Trinity School, Carlisle

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Trinity School
Carlisle Grammar School logo.png
Established 1968
Type Voluntary aided school, Academy
Religion Church of England
Headteacher Derek Kay & Sheila Johnston
Religious head Very Revd Mark Boyling (Dean of Carlisle)
Chairman of Governors Brian Armstrong
Location Strand Road
Coordinates: 54°53′47″N 2°55′54″W / 54.8964°N 2.9317°W / 54.8964; -2.9317
DfE number 909/5402
DfE URN 137369 Tables
Ofsted Reports Pre-academy reports
Students 1550 (350 in the 6th form)
Gender Mixed
Ages 11–18
Houses      Amazon
Diocese Carlisle
Former name Carlisle Grammar School
Website School homepage

Trinity School (formerly Carlisle Grammar School) is a large mixed secondary school and sixth form in Carlisle, Cumbria, for students aged 11 to 18. Since September 2011, it has been an academy. It is a Church of England school with strong links to Carlisle Cathedral.


In 685 AD St Cuthbert, Bishop of Lindisfarne, visited Carlisle and founded both a school and a church. For the next 900 years the school continued around the grounds of the Cathedral.

In 1545 Lancelot Salkeld, The Dean and Head of Chapter of Carlisle Cathedral took on responsibility for the school in the Cathedral close. The Cathedral was rededicated to the Holy and Undivided Trinity. The school occupied buildings on West Walls, some of which are part of the diocesan offices to this day.

Grammar school[edit]

In 1883 it became Carlisle Grammar School and moved to Strand Road, into what is now the Carliol Building of the school, housing the Sixth Form Centre. Since that time, governors continue to be appointed by the Cathedral Foundation. The analogous girls' school was Carlisle County School for Girls, which became St Aidan's County High School.


As the movement towards comprehensive schools took shape, in 1968 the grammar school amalgamated with two local schools, the Margaret Sewell School (for girls) and the Creighton School (for boys), to become Trinity School, a Church of England comprehensive school, with all of the sites along Strand Road.

In the 1990s, Trinity School became grant-maintained, until 1999 when it became a Church of England Voluntary Aided School.

In 1998 the school was awarded Specialist School status and was designated as a Language College.

Recent developments include an increasingly international perspective, shown in the Uganda Project,[1] the USA Exchange Scheme, and many overseas visits and links.[2]

The school became a Church of England converter academy in September 2011.

House system[edit]

The 11- to 16-year-old students are grouped in smaller family units known as houses. Houses are named after two rivers and two mountains, Amazon, Everest, Kilimanjaro and Nile. Each House has an area of the school for its own use. Students normally remain in the same House for five years, with the same Form Tutor and the same Head of House and House Tutor.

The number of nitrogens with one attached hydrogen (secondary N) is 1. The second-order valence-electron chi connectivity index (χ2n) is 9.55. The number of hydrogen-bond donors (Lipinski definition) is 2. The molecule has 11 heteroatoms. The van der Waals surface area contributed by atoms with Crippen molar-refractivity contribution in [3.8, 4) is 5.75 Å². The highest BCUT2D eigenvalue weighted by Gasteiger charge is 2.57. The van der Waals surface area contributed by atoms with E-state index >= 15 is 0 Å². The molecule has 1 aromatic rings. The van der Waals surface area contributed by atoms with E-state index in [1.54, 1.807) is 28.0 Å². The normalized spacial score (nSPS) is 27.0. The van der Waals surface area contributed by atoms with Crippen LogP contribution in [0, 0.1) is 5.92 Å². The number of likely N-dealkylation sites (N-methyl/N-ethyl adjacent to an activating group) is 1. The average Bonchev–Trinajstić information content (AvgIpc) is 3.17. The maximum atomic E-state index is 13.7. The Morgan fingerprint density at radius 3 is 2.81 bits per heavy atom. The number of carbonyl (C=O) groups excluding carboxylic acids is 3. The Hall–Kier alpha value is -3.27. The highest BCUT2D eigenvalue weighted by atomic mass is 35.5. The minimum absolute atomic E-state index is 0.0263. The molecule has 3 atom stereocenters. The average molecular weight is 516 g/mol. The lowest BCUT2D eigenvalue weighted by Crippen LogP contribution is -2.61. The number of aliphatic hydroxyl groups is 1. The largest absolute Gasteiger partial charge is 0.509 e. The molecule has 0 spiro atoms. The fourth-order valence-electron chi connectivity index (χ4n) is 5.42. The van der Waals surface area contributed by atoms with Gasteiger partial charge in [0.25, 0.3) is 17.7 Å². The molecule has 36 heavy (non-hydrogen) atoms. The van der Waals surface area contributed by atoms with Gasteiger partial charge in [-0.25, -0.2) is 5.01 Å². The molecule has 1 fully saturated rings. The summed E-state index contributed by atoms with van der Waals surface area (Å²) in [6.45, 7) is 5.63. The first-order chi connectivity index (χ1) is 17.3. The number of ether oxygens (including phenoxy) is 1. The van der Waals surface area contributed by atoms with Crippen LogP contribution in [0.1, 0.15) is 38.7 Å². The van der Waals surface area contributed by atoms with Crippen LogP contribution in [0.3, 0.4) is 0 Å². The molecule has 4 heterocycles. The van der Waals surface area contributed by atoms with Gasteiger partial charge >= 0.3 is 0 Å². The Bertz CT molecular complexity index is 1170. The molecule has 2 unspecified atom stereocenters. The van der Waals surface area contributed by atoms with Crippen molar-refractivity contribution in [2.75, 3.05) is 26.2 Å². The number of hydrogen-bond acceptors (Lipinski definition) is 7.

The £20m rebuilding scheme of the 11-16 school was completed in September 2012.

The Armstrong Building[edit]

This new building was opened in 2011 as the new Science and Technology centre for the school. It was the major part of the £20m rebuild programme that was officially opened by HRH the Duke of Kent in October 2012.

The Chapman Library[edit]

This purpose-built Library is the main school library. It was opened in 2001 and is named after the former Chair of Governors, Canon Rex Chapman. It has a stock of over 10,000 items including fiction, non fiction and reference books, as well as networked computers.

The Carliol Library[edit]

This library is a learning resource centre with study areas designed for exclusive use by sixth form students. It has three comfortable areas for silent individual study, quiet collaborative work and research. As well as a large stock of fiction, non-fiction and reference books, the library offers computing facilities, and laptops which students can borrow for study use.

Ofsted and academic performance[edit]

In 2009 the Ofsted inspection concluded, "Trinity School provides its students with a good education... the quality of the teaching and learning is good". In its February 2012 inspection, Trinity was judged to be "good" in all categories.[3]

Former Masters[edit]

Former Headmasters[edit]

  • Ambrose Wilson (1880–1885)
  • Frederick Hendy (1895-1901)
  • Charles Padel (1912-1932)
  • Victor Dunstan (1932-1962)
  • DJW Williams (1962–1971)
  • J Thornley (1971–1982)
  • BD Dexter (1982–1997)
  • MA Gibbons (1997–2001)
  • J Williamson(2001-2002)
  • AP Mottershead (2002–2014)
  • D Kay & S Johnston (2014-present)

Notable alumni[edit]

Carlisle Grammar School[edit]

Trinity School[edit]


  1. ^ "Uganda Project". School website. 
  2. ^ "Trips". School website. 
  3. ^ "2012 Inspection Report" (PDF). Ofsted. 
  4. ^ "Obituary: Keith Batey, Mathematician and Bletchley code-breaker - The Scotsman". 2013. Retrieved 28 November 2013. 
  5. ^ "WORDS: BIOG: Carlyle, Rev. Joseph Dacre". 2013. Retrieved 28 November 2013. 
  6. ^ "Profile of the Chancellor - UWE Bristol: Structure and governance". 2013. Retrieved 28 November 2013. 
  7. ^ "News & Star | Features | Cumbrian author Hunter Davies wants your John Lennon letters". 2013. Retrieved 28 November 2013. 
  8. ^ "Oxford Index Search Results". 2013. Retrieved 28 November 2013. 
  9. ^ "Professor Patrick Lawther: authority on environmental medicine". The Times Obituaries. 
  10. ^ "James McHugh". Debrett's. 
  11. ^ "Mathematics Across the Iron Curtain". 2015. Retrieved 17 April 2015. 
  12. ^ "Overview of Eric Robson". 2013. Retrieved 28 November 2013. 
  13. ^ "WPR - Neil Turner (Ex-MP)". 2013. Retrieved 28 November 2013. 

External links[edit]